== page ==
N2 - Background: For the last 17 years, the UK has employed a routine influenza vaccination programme with the aim of reducing the spread of seasonal influenza. In mid-2000, the programme moved from a purely risk-based approach to a risk and age group targeted approach with all those aged 65+ years being included. To date, there has been no assessment of the population effectiveness of this age targeted policy in Scotland. Objectives: Statistical modelling techniques were used to determine what impact the routine vaccination of those aged 65+ years has had on influenza related morbidity and mortality in Scotland. Methods: Two Poisson regression models were developed using weekly counts of all-cause mortality, cause specific mortality and emergency hospitalisations for the period 1981 – 2012, one using week-in-year and the other using temperature to capture the seasonal variability in mortality/hospitalisations. These models were used to determine the number of excess deaths/hospitalisations associated with the introduction of the local risk and age-based vaccination programme in 2000. Results: Routinely vaccinating those aged 65+ years is associated with a reduction in excess allcause mortality, cardiovascular and COPD related mortality and COPD related hospitalisations. Our analysis suggests that using the week-in-year model, on average, 732 (95%CI 66 – 1,398) deaths from all-causes, 248 (95%CI 10 – 486) cardiovascular related deaths, 123 (95%CI 28 – 218) COPD related deaths, and 425 (95%CI 258 – 592) COPD related hospitalisations have been prevented each flu season among the those aged 65+. Similar results were found using the temperature model. There was no evidence to suggest that the change in policy was associated with reductions in influenza/pneumonia related mortality or influenza/cardiovascular related hospitalisations. Conclusions: Routinely vaccinating those aged 65+ years appears to have reduced influenza related morbidity and mortality in Scotland. With the childhood vaccination programme well underway, these data provide an importance benchmark which can be used to accurately assess the impact of this new seasonal influenza vaccination programme.

AB - Background: For the last 17 years, the UK has employed a routine influenza vaccination programme with the aim of reducing the spread of seasonal influenza. In mid-2000, the programme moved from a purely risk-based approach to a risk and age group targeted approach with all those aged 65+ years being included. To date, there has been no assessment of the population effectiveness of this age targeted policy in Scotland. Objectives: Statistical modelling techniques were used to determine what impact the routine vaccination of those aged 65+ years has had on influenza related morbidity and mortality in Scotland. Methods: Two Poisson regression models were developed using weekly counts of all-cause mortality, cause specific mortality and emergency hospitalisations for the period 1981 – 2012, one using week-in-year and the other using temperature to capture the seasonal variability in mortality/hospitalisations. These models were used to determine the number of excess deaths/hospitalisations associated with the introduction of the local risk and age-based vaccination programme in 2000. Results: Routinely vaccinating those aged 65+ years is associated with a reduction in excess allcause mortality, cardiovascular and COPD related mortality and COPD related hospitalisations. Our analysis suggests that using the week-in-year model, on average, 732 (95%CI 66 – 1,398) deaths from all-causes, 248 (95%CI 10 – 486) cardiovascular related deaths, 123 (95%CI 28 – 218) COPD related deaths, and 425 (95%CI 258 – 592) COPD related hospitalisations have been prevented each flu season among the those aged 65+. Similar results were found using the temperature model. There was no evidence to suggest that the change in policy was associated with reductions in influenza/pneumonia related mortality or influenza/cardiovascular related hospitalisations. Conclusions: Routinely vaccinating those aged 65+ years appears to have reduced influenza related morbidity and mortality in Scotland. With the childhood vaccination programme well underway, these data provide an importance benchmark which can be used to accurately assess the impact of this new seasonal influenza vaccination programme.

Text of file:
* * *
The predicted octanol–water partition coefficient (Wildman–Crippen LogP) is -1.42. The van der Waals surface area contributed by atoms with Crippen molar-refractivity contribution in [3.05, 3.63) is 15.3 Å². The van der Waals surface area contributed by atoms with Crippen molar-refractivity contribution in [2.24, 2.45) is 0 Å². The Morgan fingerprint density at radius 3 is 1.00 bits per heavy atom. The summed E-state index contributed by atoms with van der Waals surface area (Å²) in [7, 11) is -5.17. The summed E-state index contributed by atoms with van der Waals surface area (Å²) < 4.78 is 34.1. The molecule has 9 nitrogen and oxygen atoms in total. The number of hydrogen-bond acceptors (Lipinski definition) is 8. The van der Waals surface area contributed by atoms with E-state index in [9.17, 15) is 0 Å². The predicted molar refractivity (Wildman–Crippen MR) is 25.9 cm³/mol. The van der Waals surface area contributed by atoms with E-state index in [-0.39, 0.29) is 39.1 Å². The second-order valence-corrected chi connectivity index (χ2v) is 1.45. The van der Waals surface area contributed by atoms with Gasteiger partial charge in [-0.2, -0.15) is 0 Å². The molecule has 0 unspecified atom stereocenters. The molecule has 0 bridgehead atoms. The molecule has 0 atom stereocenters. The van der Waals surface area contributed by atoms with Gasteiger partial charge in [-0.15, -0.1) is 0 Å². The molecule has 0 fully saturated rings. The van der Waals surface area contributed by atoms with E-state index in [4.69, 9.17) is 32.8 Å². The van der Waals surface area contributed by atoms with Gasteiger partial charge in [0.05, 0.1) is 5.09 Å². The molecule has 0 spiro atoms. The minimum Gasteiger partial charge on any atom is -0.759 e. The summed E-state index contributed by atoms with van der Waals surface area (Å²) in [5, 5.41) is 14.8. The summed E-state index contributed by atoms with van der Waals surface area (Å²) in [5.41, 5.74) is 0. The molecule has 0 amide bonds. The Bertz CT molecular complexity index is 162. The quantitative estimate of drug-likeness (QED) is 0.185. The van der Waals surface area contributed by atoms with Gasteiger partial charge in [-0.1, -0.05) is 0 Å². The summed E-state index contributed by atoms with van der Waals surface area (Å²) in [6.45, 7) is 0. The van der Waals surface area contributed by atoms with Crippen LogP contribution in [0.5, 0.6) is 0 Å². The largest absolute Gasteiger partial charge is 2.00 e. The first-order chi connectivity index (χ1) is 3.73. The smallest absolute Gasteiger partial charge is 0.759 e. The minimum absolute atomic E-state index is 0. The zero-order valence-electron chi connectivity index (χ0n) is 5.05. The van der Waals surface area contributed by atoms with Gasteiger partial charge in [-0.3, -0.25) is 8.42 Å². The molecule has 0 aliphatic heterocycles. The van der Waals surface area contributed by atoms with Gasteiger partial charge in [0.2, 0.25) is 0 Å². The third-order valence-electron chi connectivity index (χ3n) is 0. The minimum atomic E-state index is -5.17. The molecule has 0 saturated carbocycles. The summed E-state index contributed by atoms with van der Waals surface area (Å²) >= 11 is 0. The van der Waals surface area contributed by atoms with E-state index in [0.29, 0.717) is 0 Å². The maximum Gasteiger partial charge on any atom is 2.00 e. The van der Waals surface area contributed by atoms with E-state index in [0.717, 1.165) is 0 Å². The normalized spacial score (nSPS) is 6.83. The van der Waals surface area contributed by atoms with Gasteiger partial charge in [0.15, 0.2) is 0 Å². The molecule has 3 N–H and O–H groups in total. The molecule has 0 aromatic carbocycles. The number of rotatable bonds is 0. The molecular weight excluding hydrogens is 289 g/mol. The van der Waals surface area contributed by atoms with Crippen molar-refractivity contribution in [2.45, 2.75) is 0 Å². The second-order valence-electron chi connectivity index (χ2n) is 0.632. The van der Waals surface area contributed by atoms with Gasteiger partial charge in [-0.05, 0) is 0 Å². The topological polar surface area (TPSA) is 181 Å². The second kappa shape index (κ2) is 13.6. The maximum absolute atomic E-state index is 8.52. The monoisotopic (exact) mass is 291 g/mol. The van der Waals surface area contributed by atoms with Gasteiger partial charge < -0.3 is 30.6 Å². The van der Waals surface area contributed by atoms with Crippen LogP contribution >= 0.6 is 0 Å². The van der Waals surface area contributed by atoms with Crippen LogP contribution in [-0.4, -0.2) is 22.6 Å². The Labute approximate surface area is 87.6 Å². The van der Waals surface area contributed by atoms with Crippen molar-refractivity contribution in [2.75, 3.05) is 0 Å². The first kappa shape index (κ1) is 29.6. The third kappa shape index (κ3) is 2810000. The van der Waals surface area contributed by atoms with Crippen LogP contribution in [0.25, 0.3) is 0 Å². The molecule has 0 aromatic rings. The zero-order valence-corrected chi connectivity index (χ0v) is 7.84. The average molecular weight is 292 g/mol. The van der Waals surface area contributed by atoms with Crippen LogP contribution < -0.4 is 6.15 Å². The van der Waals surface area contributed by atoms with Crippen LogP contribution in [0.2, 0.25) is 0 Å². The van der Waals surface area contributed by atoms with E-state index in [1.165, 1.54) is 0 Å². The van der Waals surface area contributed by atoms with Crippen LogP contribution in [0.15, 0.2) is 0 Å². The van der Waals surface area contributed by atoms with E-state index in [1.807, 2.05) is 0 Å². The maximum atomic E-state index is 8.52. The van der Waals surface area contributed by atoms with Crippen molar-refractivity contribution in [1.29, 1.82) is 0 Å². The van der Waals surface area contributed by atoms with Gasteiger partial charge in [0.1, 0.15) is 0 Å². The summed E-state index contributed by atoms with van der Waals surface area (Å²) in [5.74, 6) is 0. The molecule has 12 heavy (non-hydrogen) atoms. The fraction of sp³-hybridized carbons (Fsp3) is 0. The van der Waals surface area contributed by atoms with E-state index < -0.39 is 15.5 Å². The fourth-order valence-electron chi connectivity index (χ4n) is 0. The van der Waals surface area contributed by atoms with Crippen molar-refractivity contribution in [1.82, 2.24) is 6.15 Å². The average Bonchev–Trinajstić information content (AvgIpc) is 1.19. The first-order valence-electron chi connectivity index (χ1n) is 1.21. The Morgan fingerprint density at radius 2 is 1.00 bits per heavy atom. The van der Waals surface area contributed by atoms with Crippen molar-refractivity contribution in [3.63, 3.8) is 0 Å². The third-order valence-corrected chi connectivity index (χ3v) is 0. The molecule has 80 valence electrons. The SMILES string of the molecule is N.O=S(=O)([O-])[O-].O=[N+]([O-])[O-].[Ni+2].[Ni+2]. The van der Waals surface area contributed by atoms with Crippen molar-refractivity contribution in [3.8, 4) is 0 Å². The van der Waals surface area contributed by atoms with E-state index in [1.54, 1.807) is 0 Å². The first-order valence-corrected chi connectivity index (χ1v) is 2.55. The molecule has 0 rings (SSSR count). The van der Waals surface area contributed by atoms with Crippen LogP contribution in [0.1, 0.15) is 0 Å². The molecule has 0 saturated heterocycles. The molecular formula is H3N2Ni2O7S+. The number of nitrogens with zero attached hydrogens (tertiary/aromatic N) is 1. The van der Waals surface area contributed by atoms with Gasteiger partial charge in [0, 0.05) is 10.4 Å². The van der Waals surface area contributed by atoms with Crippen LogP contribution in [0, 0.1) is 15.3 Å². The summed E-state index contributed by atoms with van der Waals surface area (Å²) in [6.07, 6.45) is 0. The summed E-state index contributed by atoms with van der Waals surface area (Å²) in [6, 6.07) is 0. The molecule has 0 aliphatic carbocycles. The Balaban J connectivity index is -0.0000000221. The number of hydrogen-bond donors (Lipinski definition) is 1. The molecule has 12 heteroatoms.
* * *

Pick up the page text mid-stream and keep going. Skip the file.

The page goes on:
KW - influenza

KW - vaccines

KW - modelling

KW - population

UR - https://onlinelibrary.wiley.com/journal/17502659

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DO - 10.1111/irv.12583

M3 - Article

JO - Influenza and Other Respiratory Viruses

JF - Influenza and Other Respiratory Viruses

SN - 1750-2640

ER -